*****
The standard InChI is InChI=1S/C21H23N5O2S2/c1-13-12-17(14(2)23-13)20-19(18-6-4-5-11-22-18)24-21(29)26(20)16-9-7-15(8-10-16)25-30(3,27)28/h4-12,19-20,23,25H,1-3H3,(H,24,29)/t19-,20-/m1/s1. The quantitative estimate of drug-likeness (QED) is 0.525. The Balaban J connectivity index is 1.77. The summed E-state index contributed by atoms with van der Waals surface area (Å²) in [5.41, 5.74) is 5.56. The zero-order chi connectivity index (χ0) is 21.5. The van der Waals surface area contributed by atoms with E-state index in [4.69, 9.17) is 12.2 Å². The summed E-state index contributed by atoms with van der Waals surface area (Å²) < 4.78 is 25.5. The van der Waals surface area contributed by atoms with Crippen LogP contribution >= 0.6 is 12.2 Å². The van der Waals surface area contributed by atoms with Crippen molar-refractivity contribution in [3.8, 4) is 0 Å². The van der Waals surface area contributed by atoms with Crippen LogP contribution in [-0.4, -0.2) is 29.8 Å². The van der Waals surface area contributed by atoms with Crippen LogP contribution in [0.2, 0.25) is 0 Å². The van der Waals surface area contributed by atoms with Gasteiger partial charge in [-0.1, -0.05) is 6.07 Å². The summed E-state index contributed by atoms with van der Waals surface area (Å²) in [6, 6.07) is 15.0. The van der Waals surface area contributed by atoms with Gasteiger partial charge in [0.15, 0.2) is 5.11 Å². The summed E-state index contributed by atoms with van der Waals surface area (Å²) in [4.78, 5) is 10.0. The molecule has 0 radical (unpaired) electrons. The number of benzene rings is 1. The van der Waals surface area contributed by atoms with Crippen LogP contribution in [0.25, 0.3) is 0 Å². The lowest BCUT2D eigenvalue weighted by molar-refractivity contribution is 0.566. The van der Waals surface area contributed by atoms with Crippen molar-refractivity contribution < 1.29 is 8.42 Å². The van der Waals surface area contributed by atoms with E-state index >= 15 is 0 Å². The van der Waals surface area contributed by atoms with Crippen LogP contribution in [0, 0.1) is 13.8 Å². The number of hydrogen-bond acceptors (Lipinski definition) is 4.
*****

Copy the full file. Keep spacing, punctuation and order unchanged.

The standard InChI is InChI=1S/C21H23N5O2S2/c1-13-12-17(14(2)23-13)20-19(18-6-4-5-11-22-18)24-21(29)26(20)16-9-7-15(8-10-16)25-30(3,27)28/h4-12,19-20,23,25H,1-3H3,(H,24,29)/t19-,20-/m1/s1. The quantitative estimate of drug-likeness (QED) is 0.525. The Balaban J connectivity index is 1.77. The summed E-state index contributed by atoms with van der Waals surface area (Å²) in [5.41, 5.74) is 5.56. The zero-order chi connectivity index (χ0) is 21.5. The van der Waals surface area contributed by atoms with E-state index in [4.69, 9.17) is 12.2 Å². The summed E-state index contributed by atoms with van der Waals surface area (Å²) < 4.78 is 25.5. The van der Waals surface area contributed by atoms with Crippen LogP contribution >= 0.6 is 12.2 Å². The van der Waals surface area contributed by atoms with Crippen molar-refractivity contribution in [3.8, 4) is 0 Å². The van der Waals surface area contributed by atoms with Crippen LogP contribution in [-0.4, -0.2) is 29.8 Å². The van der Waals surface area contributed by atoms with Crippen LogP contribution in [0.2, 0.25) is 0 Å². The van der Waals surface area contributed by atoms with Gasteiger partial charge in [-0.1, -0.05) is 6.07 Å². The summed E-state index contributed by atoms with van der Waals surface area (Å²) in [6, 6.07) is 15.0. The van der Waals surface area contributed by atoms with Gasteiger partial charge in [0.15, 0.2) is 5.11 Å². The summed E-state index contributed by atoms with van der Waals surface area (Å²) in [4.78, 5) is 10.0. The molecule has 0 radical (unpaired) electrons. The number of benzene rings is 1. The van der Waals surface area contributed by atoms with Crippen LogP contribution in [0.25, 0.3) is 0 Å². The lowest BCUT2D eigenvalue weighted by molar-refractivity contribution is 0.566. The van der Waals surface area contributed by atoms with Crippen molar-refractivity contribution < 1.29 is 8.42 Å². The van der Waals surface area contributed by atoms with E-state index >= 15 is 0 Å². The van der Waals surface area contributed by atoms with Crippen LogP contribution in [0, 0.1) is 13.8 Å². The number of hydrogen-bond acceptors (Lipinski definition) is 4.